Looking for Used Cars in Costa Rica?

Looking for Used Cars in Costa Rica?  Did you try looking at what Vamos has to offer?  Being a rental car business, we cycle through our inventory just to keep it fresh for our customers.


What’s the process to buy a used vehicle?

The transfer of ownership process in Costa Rica is a formal legal transaction and a public notary or attorney must be employed to carry out the procedure.  An Escritura de Traspaso, or bill of sale, will be prepared and signed by both the original and new owner. The public notary or attorney is then responsible for entering the bill of sale into the National Registry, after which documentation (including the document where you are listed as the vehicle’s owner) should be returned to the new owner.  This process usually takes about a month.

Part of the attorney’s role in the transaction should be to check that the vehicle you are purchasing is actually owned by the current owner and does not have outstanding payments owed, that there are no unpaid fines and that the Marchamo (see below) and RTV (see below) are current.

Vamos clients are welcome to employ the company’s attorney and if this is the case, the purchase and transfer of ownership of the pre-owned car can be simply executed in the Vamos offices.


How much does it cost to complete the legal requirements?

The cost of transferring the car’s title from the previous owner to the new owner is based on a number of factors; all of which are calculated from the value of your vehicle. The supposed value of your vehicle is listed in the Ministerio of Hacienda’s book, see their website calculator: http://www.hacienda.go.cr/autohacienda/autovalor.aspx and is the value on your ‘marchamo’ documentation.

You have to pay a tax for the transfer of the papers which is 2.5% of the vehicle’s fiscal value.  An additional 1.75% of the vehicle’s value is then required to pay for all of the necessary stamps that accompany each transfer.  The public notary’s fees are legally set at a minimum of 1.5% of the vehicle’s value, although they can obviously charge above this percentage for their services.

It is customary for the buyer to cover all the costs of the transfer and so the choice of notary is up to you, the buyer. The approximate cost of the entire procedure can be calculated using the following page:  http://www.miauto.cr/costostraspaso.aspx


Marchamo Defined

The ‘Marchamo’ is the annual road tax that every road user must pay before the end of December.  Where it goes, no one knows, as the roads remain potholed!  But pay it you must!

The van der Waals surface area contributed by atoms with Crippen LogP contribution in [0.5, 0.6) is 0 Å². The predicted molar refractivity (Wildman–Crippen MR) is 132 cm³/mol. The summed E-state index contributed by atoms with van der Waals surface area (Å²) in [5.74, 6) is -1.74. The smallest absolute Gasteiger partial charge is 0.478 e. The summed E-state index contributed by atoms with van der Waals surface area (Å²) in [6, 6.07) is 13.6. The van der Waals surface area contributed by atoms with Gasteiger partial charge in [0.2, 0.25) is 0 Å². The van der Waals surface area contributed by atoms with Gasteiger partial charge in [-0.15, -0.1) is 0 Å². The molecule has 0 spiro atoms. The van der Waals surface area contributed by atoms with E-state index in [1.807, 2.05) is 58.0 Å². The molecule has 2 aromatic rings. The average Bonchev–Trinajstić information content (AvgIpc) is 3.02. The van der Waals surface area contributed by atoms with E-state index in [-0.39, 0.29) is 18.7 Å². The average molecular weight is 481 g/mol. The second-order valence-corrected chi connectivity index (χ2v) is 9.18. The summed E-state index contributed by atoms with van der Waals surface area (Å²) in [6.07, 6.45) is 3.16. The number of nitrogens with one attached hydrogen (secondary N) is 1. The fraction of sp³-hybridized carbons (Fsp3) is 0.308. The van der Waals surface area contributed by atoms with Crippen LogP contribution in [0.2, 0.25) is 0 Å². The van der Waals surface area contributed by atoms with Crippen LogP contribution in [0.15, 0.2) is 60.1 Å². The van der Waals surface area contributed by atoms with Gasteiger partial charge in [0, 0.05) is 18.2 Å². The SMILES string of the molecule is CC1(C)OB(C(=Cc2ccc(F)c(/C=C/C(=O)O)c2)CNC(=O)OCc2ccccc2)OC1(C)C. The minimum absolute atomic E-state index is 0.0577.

The amount you pay is based on the value of your vehicle.   Payments can be made in the bank or using an online banking service.   If you do intend to go to the bank, bear in mind that the ‘Marchamo’ line is usually a window reserved especially for this service and the normal rules of retirees jumping the line does not apply – you’ll have to wait along with everyone else and the closer it gets to the end of December the longer the line gets… 

It is possible to pay from half-way through November each year, so if you can, get there before the crowds.  You will need to present an up-to-date certification from the RTV and pay any traffic offense fines that are outstanding before paying for the ‘Marchamo’.  Driving without an up-to-date ‘Marchamo’ is an offense and a fine is applied to offenders.  The traffic police are out in force in January with a special eye open for vehicles which haven’t gotten their ‘Marchamo’ payment sticker in the windscreen.

Your ‘Marchamo’ fee is calculated on the make and model of your vehicle; with annual adjustments for depreciation, the vehicle’s value and inflation rates.  Go to the INS website and enter the number on your plates to find out the exact sum that you will need to pay.  You’ll have to wait until late in the year (November) for this to be available.  Your payment is about 60% ownership tax, with other payments including the compulsory insurance policy.


Annual Vehicle Inspection (RTV)

The RTV is an obligatory vehicle test which is carried out in one of the 13 centers nationwide.  If your vehicle is less than five years old; it will need inspecting biannually, but older vehicles need an annual inspection.  The cost of the inspection is currently around $20.   Appointments can be booked online via the RTV website at http://www.rtv.co.cr or by calling 905-RTV-0000 or 905-788-0000.

Vehicle emissions, condition and safety features are all scrutinized by a by a computerized system.  Should the vehicle fail, a retest appointment needs booking as before, after the vehicle’s faults have been rectified.  Driving without an up-to-date RTV certification is an offense and a fine is applied to offenders. 

The whole procedure is a little time-consuming, but certainly not painful.  You join a line, rather like a fast-food drive-through and wait your turn to step out of your car, pass it over to the examining mechanic and hold your breath and cross your fingers that it’ll pass!

Buying a used car from Vamos is a safe purchase as your vehicle comes with full service records, a power train guarantee and a history of careful and competent maintenance by professional mechanics.  Why risk an expensive investment without a service background or any guarantees when you have the keys in your hand?  By then, it’s usually too late!

 
 

Updated by Sara Ford
• Freelance writer for Vamos Rent-A-Car

 
 

Visit our popular ‘Cars for Sale’ page to see why so many people buy their used cars in Costa Rica directly from Vamos!

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One Response to “Looking for Used Cars in Costa Rica?”

  1. cat says:

    What’s up, just wanted to tell you, I loved this blog post. It was helpful. Keep on posting!